The one-man show that boast a grand total of approximately three words follows the harrowing trials of a sailor whose boat sinks out from under him in the Indian Ocean. The trailers looked exciting and passably accurate but we're told the rest of the film is a disappointment. "From the moment his boat gets rammed by the free-floating container to the last scene where he decides it would be a good idea to start a bonfire in his WWII-vintage rubber liferaft to create a signal fire," writes Corte Madera's Linda Muñoz, "anyone who has ever gone on a Bay cruise on pretty much any type of vessel would agree that you don't want to go sailing with this guy. He's only adrift for eight days and barely has any food, almost no water, no PFD or lifesaving suit, no GPS or radio, and no flare gun. Redford does his best but unfortunately, the massive number of inaccuracies and unbelievable situations ruins the movie for anyone who has sailed."



Hugo Landecker, who sails his Westsail 32 Alexander out of San Rafael, agrees with Linda. "There were so many mistakes in this film but I didn't have a pencil and paper to record the countless errors. He made navigating with a sextant look so easy! Just wave it at the horizon and voila! You have a plot fix on the chart! There were so many inaccuracies that this serious 'thriller' turned into a comedy for me. My poor wife's arm was bruised by the time the movie was over for all the times I nudged her when there was a mistake. I'm sure non-boaters would enjoy the drama, but after seeing this film, they'll never get on anything resembling a watercraft."

We'd been looking forward to seeing All is Lost on the big screen but after hearing these dismal reviews, we'll just add it to our Netflix queue and pop Captain Ron into the DVD player. It may not be that much more accurate but at least it was meant to make us laugh

- latitude / ladonna

I am very fond of Latitude 38, the best boating magazine anywhere, and when I used to live aboard and sail Northern California, Latitude 38 was the monthly required read. This was before the advent of the Internet yet even in this electronic era the free monthly paper magazine seems to be flourishing. Having said that, I must respectfully disagree with the sailors' comments above. I lived aboard and sailed for a decade, and I in fact sailed to Key West from San Francisco at the turn of the century taking nearly two years to sail to Panama and up the Caribbean side. That was where I met my own couple of storms whose memory this movie so powerfully evoked.
Personally I was astonished by the power and effectiveness of this film and it was in my opinion the best I have ever seen about the sailing life. Let's not forget it is a movie and film makers have to make artistic compromises one way and another so to expect absolute authenticity is unrealistic and, excuse me, a little bit stupid or naïve. Frankly I think sailors are showing off if they want to nit pick publicly about the movie's sailing shortcomings. Robert Redford's unnamed sailor hits a floating container in the middle of the Indian Ocean in a flat calm and he methodically sets about fixing the hole in his boat's hull and trying to repair his radio. The sailor is as calm as the ocean he is floating on but, like the biblical Job, one thing after another goes wrong. It's often said among sailors that one failure will lead to the next and this sailor has clearly pissed off all the gods within range because he gets no breaks. Silently and efficiently he responds to everything that goes wrong with a measured and planned response. It is a mesmerizing performance especially as there are but three pieces of dialogue throughout the almost two hour movie. First, as a voice over, he reads his goodbye letter to his family ending with the haunting phrase "all is lost" and then in flashback the whole nightmarish eight days unravel. During that part of the movie the sailor tries calling on the radio till it dies definitively and the final moment of dialogue comes when he screams a long drawn out curse as he discovers his fresh water supply is tainted with seawater. That's all the dialogue there is and yet the movie is totally absorbing, riveting and the pace never flags.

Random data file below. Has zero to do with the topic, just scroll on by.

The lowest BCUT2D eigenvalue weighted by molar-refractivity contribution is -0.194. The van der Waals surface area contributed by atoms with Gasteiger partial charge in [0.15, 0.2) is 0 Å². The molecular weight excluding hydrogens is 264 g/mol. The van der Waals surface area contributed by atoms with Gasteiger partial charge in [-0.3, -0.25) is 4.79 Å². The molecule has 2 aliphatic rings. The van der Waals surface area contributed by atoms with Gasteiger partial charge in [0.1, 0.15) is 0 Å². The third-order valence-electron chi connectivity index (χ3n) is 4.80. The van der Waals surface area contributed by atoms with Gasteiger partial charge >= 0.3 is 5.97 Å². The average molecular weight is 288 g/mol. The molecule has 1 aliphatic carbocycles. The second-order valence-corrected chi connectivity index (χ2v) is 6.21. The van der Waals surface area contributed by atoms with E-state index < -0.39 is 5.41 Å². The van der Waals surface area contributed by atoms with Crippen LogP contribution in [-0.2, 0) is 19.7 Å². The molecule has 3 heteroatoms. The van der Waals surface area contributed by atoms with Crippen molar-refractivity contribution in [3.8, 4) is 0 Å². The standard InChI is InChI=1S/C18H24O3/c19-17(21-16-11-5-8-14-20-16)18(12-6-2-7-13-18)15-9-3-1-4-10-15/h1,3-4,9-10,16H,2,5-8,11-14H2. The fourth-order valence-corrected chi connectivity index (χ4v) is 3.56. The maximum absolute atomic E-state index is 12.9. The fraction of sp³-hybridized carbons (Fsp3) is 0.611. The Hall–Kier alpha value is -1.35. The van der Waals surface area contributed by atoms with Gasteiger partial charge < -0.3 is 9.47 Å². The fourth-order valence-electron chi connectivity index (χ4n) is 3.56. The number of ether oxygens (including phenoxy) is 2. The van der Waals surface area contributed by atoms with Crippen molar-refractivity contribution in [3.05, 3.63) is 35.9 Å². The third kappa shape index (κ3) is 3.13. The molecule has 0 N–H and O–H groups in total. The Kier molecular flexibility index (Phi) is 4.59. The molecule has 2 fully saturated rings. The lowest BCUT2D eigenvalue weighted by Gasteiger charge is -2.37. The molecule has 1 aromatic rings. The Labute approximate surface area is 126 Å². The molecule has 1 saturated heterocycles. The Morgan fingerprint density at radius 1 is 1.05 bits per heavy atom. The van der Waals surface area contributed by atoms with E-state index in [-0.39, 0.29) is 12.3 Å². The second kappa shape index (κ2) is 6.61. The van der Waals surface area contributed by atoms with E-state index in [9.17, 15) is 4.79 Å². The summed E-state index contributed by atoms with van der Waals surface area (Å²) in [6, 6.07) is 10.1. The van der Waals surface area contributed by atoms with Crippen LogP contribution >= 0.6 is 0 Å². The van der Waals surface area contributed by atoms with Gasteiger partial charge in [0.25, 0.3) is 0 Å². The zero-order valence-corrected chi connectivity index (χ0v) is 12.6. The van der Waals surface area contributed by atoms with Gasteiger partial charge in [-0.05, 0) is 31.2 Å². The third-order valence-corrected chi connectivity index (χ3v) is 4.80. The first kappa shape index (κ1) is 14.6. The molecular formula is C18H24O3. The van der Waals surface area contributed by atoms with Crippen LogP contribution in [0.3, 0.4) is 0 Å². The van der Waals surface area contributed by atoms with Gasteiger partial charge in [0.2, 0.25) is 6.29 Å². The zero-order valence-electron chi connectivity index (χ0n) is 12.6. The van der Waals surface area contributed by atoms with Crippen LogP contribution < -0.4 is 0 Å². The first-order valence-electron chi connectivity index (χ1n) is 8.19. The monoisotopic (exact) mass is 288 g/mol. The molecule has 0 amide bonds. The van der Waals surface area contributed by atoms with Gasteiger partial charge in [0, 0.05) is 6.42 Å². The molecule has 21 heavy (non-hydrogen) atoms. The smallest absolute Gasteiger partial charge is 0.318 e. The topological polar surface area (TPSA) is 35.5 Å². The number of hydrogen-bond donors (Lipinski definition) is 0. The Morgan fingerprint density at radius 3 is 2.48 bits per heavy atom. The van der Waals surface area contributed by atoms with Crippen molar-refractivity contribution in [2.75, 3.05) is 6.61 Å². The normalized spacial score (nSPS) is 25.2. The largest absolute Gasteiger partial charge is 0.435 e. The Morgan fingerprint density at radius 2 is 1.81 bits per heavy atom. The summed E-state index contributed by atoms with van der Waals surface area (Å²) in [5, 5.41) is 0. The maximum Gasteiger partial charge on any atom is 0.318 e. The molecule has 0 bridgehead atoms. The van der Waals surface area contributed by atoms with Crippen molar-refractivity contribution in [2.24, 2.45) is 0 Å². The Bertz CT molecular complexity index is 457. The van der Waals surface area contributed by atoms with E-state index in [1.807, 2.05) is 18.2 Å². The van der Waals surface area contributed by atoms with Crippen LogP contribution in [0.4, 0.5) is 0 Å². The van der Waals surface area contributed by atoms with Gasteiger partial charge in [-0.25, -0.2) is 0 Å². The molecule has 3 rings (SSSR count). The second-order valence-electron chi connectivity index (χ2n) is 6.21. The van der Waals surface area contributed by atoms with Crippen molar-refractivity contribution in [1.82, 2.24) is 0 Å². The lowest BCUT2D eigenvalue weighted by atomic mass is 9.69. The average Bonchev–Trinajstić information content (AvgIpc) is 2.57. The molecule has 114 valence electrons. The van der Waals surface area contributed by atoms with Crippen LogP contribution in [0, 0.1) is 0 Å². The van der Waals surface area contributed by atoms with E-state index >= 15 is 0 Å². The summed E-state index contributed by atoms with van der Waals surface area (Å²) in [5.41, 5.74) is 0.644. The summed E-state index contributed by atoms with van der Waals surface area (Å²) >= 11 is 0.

If you are a sailor and go into this movie looking for nits to pick you will find them. I got completely lost in the story and I had no time to see any of them. I loved how the sailor's boat and equipment was worn and actually looked used. He was a perfectly middle class average sailor just like any of us and suddenly "all is lost." I thought it was a fabulously absorbing drama all the way through. I guess there are a lot of sailors in Key West, or perhaps Robert Redford still has magnetic movie star powers because the theater was almost full when I went to see the film. I'm very glad I did as I cannot get the story out of my head. You should go too whether or not you know how to sail. This film will reward you and put you off sailing!


Let It Snow In Key West

Winter has beset Key West, the first real cold front of winter is upon us. Nighttime temperatures almost hit sixty degrees and daytime highs yesterday barely reached seventy. Quite a few people were wearing long pants and jackets around town during my afternoon lunch break from work.

Thanksgiving had its own neutralizing effect on the city. Sandy's 24 hour Cuban cafe was closed though Andrea snuck down there before the three pm closing time and brought reviving con leches to the communications center. The rolled down white door is a sight rarely seen on White Street.

It was generally a gray day yesterday, reminiscent of California's summer time marine inversion when cold sea air mixes with warm desert air and the day disappears behind a gray wooly blanket. Colors were muted, an unnatural condition in Key West. It wasn't actually snowing but it felt like it should have been.

People from Up North take great pleasure in mocking us for our inability to cope with temperatures below seventy degrees. All I can tell you is anyone who has felt cool temperatures in Key West will tell you they have never before felt so cold and damp at that temperature, whatever it may be.